From Our 2014 Archives
New Diagnosis Rules Could Lead to Drop in Autism Numbers
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WEDNESDAY, Jan. 22, 2014 (HealthDay News) -- Stricter new criteria for autism may change how frequently the condition is diagnosed, a new study suggests.
The study estimates that if the new diagnostic guidelines had been in place in 2008, they would have lowered the prevalence of the disorder in a nationally representative database to one in 100 children.
The most recent estimate of autism prevalence from this database, according to the U.S. Centers for Disease Control and Prevention, is one in 88 children with the diagnosis.
Researchers say it's hard to tell how quickly the new guidelines will be put into practice. But some fear this change to how the condition is diagnosed may mask true increases in the number of children who develop symptoms that have been consistent with the disorder.
"The trend in the incidence of autism spectrum disorders has been one of pretty steady increases. Whether the switch to DSM-5 would offset that yearly increase remains to be seen," said study author Matthew Maenner, an epidemiologist with the CDC.
But advocates for children with autism say the ramifications of the new guidelines go beyond research. They say they're starting to see signs that children are being reclassified under the new criteria and that some may be losing access to needed services as a result.
In May, the American Psychiatric Association published sweeping new guidelines for the diagnosis of autism spectrum disorders in its Diagnostic and Statistical Manual of Mental Disorders, or DSM-5.
In the past, children who met six of 12 possible criteria could be diagnosed with one of several related conditions including autistic disorder, childhood disintegrative disorder, pervasive developmental disorder not otherwise specified (PDD-NOS) and Asperger disorder, according to study background information.
Now, those categories have been folded into a single condition -- autism spectrum disorders. In order to be diagnosed, kids must demonstrate all of three recognized deficits in social communication, and they have to show two of four different kinds of restricted or repetitive patterns of behavior.
The new study applied the updated criteria to the medical records kept in a database of nearly 645,000 8-year-old children who are being tracked by the Autism and Developmental Disabilities Monitoring Network (ADDM).
Of the 6,577 children who were classified as having an autism spectrum disorder under the old diagnostic criteria, researchers found 5,339, or 81 percent, would have kept their diagnosis under the new guidelines.
"Most of the children who didn't make the cut, they didn't miss by a lot," Maenner said. "They only needed one additional criterion to meet the DSM-5 definition. They had four of the five."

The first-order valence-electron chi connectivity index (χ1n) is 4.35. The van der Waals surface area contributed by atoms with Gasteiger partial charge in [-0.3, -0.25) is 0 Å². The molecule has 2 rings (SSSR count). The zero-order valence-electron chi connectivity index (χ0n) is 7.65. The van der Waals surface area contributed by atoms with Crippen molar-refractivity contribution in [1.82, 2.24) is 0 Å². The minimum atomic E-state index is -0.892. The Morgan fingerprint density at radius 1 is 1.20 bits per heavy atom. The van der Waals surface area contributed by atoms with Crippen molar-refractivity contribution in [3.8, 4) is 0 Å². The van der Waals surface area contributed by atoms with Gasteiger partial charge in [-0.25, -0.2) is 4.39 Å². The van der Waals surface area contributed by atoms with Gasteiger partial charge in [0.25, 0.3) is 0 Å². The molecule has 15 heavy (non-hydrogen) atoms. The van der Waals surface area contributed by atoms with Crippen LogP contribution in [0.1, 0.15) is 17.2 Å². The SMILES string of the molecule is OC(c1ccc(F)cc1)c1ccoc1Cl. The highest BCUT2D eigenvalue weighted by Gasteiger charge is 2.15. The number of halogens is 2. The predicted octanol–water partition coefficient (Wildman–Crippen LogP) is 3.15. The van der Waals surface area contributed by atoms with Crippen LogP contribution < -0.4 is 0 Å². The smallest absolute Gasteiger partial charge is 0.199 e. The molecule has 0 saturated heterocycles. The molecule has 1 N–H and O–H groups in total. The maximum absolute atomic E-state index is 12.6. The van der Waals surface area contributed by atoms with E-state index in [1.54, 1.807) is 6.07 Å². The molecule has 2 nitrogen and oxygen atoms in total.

Most kids who wouldn't have met the new definition missed because they didn't show problems with nonverbal communication, which means they didn't have trouble reading or using body language or facial expressions.
The study findings were published online Jan. 22 in the journal JAMA Psychiatry.
Researchers caution that it's still not clear how the changes will play out in the real world. Doctors, for example, could change how they look for symptoms to better fit the new criteria. It's also possible that kids who don't qualify for an autism diagnosis could receive a new designation -- something called social communication disorder.
The latter is what seems to be happening, said Michael Rosanoff, associate director of public health research at Autism Speaks, a nonprofit advocacy group.
Autism Speaks is surveying parents to find out how the changes are affecting their children. Though the results are still early, and it's not a scientifically rigorous sample, he said they are seeing indications that children are being reclassified using the new criteria.
"What we've seen from the first 600 persons participating in the survey, is that there is a percentage of individuals being asked to be re-evaluated by school districts or insurers using DSM-5 criteria," he said.
About one-third of those who were reclassified said they had lost access to services.
"Our sense, from our survey and previous studies that have been published, is that individuals who are losing their autism diagnosis are getting a diagnosis of social communication disorder. The concern is there are no clinical guidelines for how to treat social communication disorder," Rosanoff said, which means that kids who get the diagnosis may not qualify for any services to treat it.
"We're concerned about this," he said.
SOURCES: Matthew Maenner, Ph.D., epidemiologist, U.S. Centers for Disease Control and Prevention; Michael Rosanoff, M.P.H., associate director of public health research, Autism Speaks; Jan. 22, 2014, JAMA Psychiatry, online